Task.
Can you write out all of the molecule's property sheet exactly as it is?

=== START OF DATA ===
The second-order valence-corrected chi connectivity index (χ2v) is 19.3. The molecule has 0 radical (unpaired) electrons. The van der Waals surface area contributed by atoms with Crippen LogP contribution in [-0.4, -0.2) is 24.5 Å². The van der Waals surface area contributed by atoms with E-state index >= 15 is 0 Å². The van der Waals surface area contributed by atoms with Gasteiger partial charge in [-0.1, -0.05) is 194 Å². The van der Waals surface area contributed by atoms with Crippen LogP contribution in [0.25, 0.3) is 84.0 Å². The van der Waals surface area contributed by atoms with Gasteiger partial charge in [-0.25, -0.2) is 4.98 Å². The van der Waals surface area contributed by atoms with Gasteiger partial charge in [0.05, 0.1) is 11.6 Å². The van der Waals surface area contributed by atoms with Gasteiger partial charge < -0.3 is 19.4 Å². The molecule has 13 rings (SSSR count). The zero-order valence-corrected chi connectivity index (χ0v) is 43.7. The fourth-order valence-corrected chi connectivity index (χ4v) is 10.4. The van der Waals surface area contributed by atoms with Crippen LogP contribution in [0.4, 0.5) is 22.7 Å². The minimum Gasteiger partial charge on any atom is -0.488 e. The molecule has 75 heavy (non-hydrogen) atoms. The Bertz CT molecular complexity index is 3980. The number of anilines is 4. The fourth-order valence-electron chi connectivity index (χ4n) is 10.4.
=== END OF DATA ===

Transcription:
The second-order valence-corrected chi connectivity index (χ2v) is 19.3. The molecule has 0 radical (unpaired) electrons. The van der Waals surface area contributed by atoms with Crippen LogP contribution in [-0.4, -0.2) is 24.5 Å². The van der Waals surface area contributed by atoms with E-state index >= 15 is 0 Å². The van der Waals surface area contributed by atoms with Gasteiger partial charge in [-0.1, -0.05) is 194 Å². The van der Waals surface area contributed by atoms with Crippen LogP contribution in [0.25, 0.3) is 84.0 Å². The van der Waals surface area contributed by atoms with Gasteiger partial charge in [-0.25, -0.2) is 4.98 Å². The van der Waals surface area contributed by atoms with Gasteiger partial charge in [0.05, 0.1) is 11.6 Å². The van der Waals surface area contributed by atoms with Gasteiger partial charge < -0.3 is 19.4 Å². The molecule has 13 rings (SSSR count). The zero-order valence-corrected chi connectivity index (χ0v) is 43.7. The fourth-order valence-corrected chi connectivity index (χ4v) is 10.4. The van der Waals surface area contributed by atoms with Crippen LogP contribution in [0.4, 0.5) is 22.7 Å². The minimum Gasteiger partial charge on any atom is -0.488 e. The molecule has 75 heavy (non-hydrogen) atoms. The Bertz CT molecular complexity index is 3980. The number of anilines is 4. The fourth-order valence-electron chi connectivity index (χ4n) is 10.4.